At the most basic, there’s creating a dashboard to track the overall carbon footprint of a brand’s media investment. Going up a level, the next step is to find out if carbon offsets are reported at a corporate level, thus switching up top-down incentives. Then, there’s benchmarking, using historical and cross-client data to help shape the media planning process. And then, ultimately, the goal is to get to a point where the team can optimise out of carbon heavy, low-value placements in real time. Getting to this point requires an alignment between carbon emission goals and the incentives baked into contracts and relationships with the agency.
“We need the clients to be really, really informed along the entire journey to understand that, not only is this the right thing to do for the business, this is the right thing to do for your planet, and the contract that you have with us is absolutely flying in the face of that. So how can we work together to revise that?”, explains Melissa.
And Media.Monks' integrated approach to ESG, which spans all of its capabilities doesn't sit separately from everything else it's trying to achieve. Reducing waste, focusing on effectiveness and efficiency and radical transparency all feed off of and into the drive towards responsible media.
Together in Pursuit of New Targets
This isn’t just a conversation to be had with marketers, but with procurement departments or heads of finance. And the question of leveraging the right incentives as mechanisms to drive a desired behaviour and outcome is one that has implications beyond carbon emissions, all the way to the overall efficiency and effectiveness of media strategy. For example, where brands have a rigid range for CPM, they can miss out on more impactful premium spaces that may be better suited to their needs. It’s something that new age tech-enabled brands get instinctively says Ben, offering up the example of Media.Monks client Shopify. FMCG giants “are going to take a longer time to turn that ship around, but you mind find other elements with starting testing and learning a new process”.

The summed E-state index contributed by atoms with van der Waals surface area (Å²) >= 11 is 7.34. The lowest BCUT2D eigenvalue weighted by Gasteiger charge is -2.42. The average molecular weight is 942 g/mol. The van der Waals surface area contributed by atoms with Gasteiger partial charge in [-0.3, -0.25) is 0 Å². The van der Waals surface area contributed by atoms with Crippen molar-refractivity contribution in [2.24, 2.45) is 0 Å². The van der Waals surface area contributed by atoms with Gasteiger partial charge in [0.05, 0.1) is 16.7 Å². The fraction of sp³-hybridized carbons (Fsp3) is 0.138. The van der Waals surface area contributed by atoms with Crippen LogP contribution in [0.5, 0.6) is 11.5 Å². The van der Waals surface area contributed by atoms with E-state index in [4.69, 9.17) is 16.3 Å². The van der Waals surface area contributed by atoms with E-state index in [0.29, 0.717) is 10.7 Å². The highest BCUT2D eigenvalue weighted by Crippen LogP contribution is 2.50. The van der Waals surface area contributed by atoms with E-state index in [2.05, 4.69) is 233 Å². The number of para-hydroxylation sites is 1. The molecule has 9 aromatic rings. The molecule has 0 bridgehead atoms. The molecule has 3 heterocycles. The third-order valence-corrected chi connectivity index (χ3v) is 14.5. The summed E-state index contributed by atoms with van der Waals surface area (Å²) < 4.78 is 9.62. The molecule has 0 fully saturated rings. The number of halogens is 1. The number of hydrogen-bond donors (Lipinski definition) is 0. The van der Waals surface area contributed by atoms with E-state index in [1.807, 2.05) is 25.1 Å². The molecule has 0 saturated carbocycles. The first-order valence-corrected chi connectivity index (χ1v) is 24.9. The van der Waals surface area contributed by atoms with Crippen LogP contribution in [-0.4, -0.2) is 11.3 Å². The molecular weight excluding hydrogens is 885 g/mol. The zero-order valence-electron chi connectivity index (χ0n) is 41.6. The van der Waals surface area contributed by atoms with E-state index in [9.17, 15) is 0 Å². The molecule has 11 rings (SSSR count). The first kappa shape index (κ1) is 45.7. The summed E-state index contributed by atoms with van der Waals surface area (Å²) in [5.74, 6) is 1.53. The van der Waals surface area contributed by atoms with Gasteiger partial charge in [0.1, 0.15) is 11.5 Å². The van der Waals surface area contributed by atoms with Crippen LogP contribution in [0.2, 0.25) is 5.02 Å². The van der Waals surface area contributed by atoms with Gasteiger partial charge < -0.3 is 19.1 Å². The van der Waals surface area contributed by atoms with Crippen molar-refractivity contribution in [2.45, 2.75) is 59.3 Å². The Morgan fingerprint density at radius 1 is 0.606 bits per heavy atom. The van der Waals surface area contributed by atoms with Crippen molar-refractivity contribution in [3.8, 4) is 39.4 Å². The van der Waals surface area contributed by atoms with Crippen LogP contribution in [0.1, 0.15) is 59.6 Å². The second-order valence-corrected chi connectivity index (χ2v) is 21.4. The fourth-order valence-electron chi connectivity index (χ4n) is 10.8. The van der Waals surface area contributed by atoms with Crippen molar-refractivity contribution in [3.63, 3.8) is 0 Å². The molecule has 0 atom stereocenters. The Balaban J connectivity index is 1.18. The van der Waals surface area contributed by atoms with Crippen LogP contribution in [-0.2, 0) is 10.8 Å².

According to Ben, the ripe and very 2023 example of this is the introduction of ad-funded tiers of premium content streaming platforms like Netflix and Disney+. Higher CPMs - $65 and $50 respectively - would automatically rule them out for some more rigid brands even if being positioned next to popular shows and movies like ‘Wednesday’ or ‘Black Panther: Wakanda Forever’ might be perfect for that brand.
The responsibility for bringing stakeholders together, educating them and showing them how media is a driver towards achieving business goals lies with agencies.
“Not enough people know enough about the media industry - I think the media industry has been terrible at educating clients around what actually happens and how it works, right?” posits Ben. “When you've got procurement, and the brand client and the legal team all sitting around a contract and saying, ‘let's re-sign a new contract to deliver more of those business outcomes, let's change some of these things that are historical’, then you're you're winning, because everything is geared towards their business.”
But if the industry at large has struggled to educate clients, clients have been learning other things, nonetheless. And the biggest lesson of all was learned during the cliff edge of the covid-19 pandemic. They learned that things could change and change for the better. The challenges facing the industry may have become more fragmented, diverse and nuanced than the strangely globally unifying lockdown era, but the team reckon that marketers are now proactively looking to upend the media orthodoxy.
“I think it was actually a really good education piece for the industry that it can be nimble. Clients began to want that and expect that - and they should,” says Melissa about clients’ desire for change. “I think the reason why so many brands were dissatisfied with what their agencies were doing for them is that they got very, very slow, very, very commoditised, very, very rigid. They became rigid by their own doing, because they've locked themselves into this race to the bottom that incentivizes bulk buying and ‘put the plan in, and then never touch it again’. Brands started wanting and demanding and requiring that level of responsiveness to keep their business running - some agencies are going to be able to rise to the occasion, and some will not. For us, our ambition is to be the most responsive and nimble agency on the planet.”